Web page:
Have you ever pulled a loop out of entangled cables, resulting in even more knots? A true safeguard in our body, the protein Smc5/6, can do this without creating an inextricable mess. It helps to store our meter-long DNA free of knots in the tiny nuclei of our cells and to maintain the integrity of our genes by forming DNA loops. If Smc5/6 makes a mistake, our genetic material can be damaged. Such defects can lead to rare hereditary diseases, developmental disorders or cancer. Understanding how Smc5/6 functions helps us to identify new target points for medical therapies.


The mind-boggling jigsaw puzzle of the nuclear pores 

2022 Beck, Martin; Hummer, Gerhard

Cell Biology Genetics Structural Biology

As control units of our cells, nuclei contain and guard our genetic material. Pores in the nuclear membrane form the only gateway in and out of the nucleus, allowing important messenger molecules to pass but blocking dangerous invaders such as pathogens. They thus help the nucleus to communicate with the rest of the cell while protecting the genetic material. Such challenging task requires a complex biological structure that has kept many scientists occupied for over two decades; a jigsaw puzzle with missing pieces that we could now solve to near completion.


Electron cryo-microscopy of membrane protein complexes

2019 Kühlbrandt, Werner

Structural Biology

Single-particle electron cryo-microscopy (CryoEM) is ideal for determining the high-resolution structure membrane protein complexes that are too unstable or too dynamic for x-ray crystallography. Intact rotary ATPases have resisted crystallization for more than 40 years. However, central aspects of their mechanisms now have become clear thanks to the recent CryoEM based structures of intact, functional ATP synthases. The two best and most informative of these structures, the chloroplast ATP synthase and a mitochondrial ATP synthase dimer, have been shown by our department.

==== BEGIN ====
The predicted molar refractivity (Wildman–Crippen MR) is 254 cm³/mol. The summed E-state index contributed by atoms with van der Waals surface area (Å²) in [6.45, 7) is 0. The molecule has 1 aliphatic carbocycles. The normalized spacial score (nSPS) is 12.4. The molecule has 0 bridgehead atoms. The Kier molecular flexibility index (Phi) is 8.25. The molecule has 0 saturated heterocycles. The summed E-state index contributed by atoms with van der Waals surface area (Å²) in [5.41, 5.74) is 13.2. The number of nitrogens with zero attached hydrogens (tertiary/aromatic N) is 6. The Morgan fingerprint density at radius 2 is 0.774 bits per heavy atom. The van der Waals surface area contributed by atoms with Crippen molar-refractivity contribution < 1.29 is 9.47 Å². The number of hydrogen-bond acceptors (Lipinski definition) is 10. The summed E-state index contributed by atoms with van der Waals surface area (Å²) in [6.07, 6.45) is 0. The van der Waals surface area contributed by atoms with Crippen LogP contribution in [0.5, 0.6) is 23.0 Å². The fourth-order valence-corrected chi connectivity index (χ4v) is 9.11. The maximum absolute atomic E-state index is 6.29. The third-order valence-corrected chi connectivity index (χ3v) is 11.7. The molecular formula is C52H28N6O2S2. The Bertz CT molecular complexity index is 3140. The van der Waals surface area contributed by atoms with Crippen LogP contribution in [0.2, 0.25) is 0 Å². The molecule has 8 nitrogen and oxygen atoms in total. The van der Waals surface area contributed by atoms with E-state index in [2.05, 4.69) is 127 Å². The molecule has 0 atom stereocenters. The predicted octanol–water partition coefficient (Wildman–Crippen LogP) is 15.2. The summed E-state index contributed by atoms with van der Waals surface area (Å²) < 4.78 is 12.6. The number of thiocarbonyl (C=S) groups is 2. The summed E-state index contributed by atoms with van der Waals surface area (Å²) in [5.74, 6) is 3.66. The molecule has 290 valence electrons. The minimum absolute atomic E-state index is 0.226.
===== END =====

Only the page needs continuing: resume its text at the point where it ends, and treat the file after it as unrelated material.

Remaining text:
Acyl-CoA dehydrogenase/electron-transferring flavoprotein complexes: Structural determinants of a flavin-based electron bifurcation

2018 Kayastha, Kanwal; Demmer, Julius K.; Müller, Volker; Buckel, Wolfgang; Ermler, Ulrich

Cell Biology

Flavin-based electron bifurcating (FBEB) enzyme complexes play a vital role in obligate anaerobic microorganisms for increasing the efficiency of their energy metabolism. They drive an endergonic reduction by an exergonic one via the same electron donor. The energy coupling is realized by a reduced flavin which transfers via energy splitting one strongly and one weakly reducing electron to two different substrates. How FBEB enzyme complexes are structurally constructed is outlined using the example of two acyl-CoA dehydrogenase/electron-transferring flavoproteins.


Molecular mechanisms of lipid membrane shaping and quality control

2017 Hummer, Gerhard

Cell Biology Structural Biology

Living cells are coated and structured by lipid membranes. We addressed two important questions: how are membranes shaped into their often unusual forms, and how do cells monitor the membrane state? With molecular and coarse-grained simulations, we could show how the proteins Mga2 and Ire1 can sense the state of the endoplasmic reticulum. Also, new insights have been obtained about the fusion of vesicles, the formation of tubular structures in the endoplasmic reticulum, and the induction of autophagosomes aided by the Atg1 complex.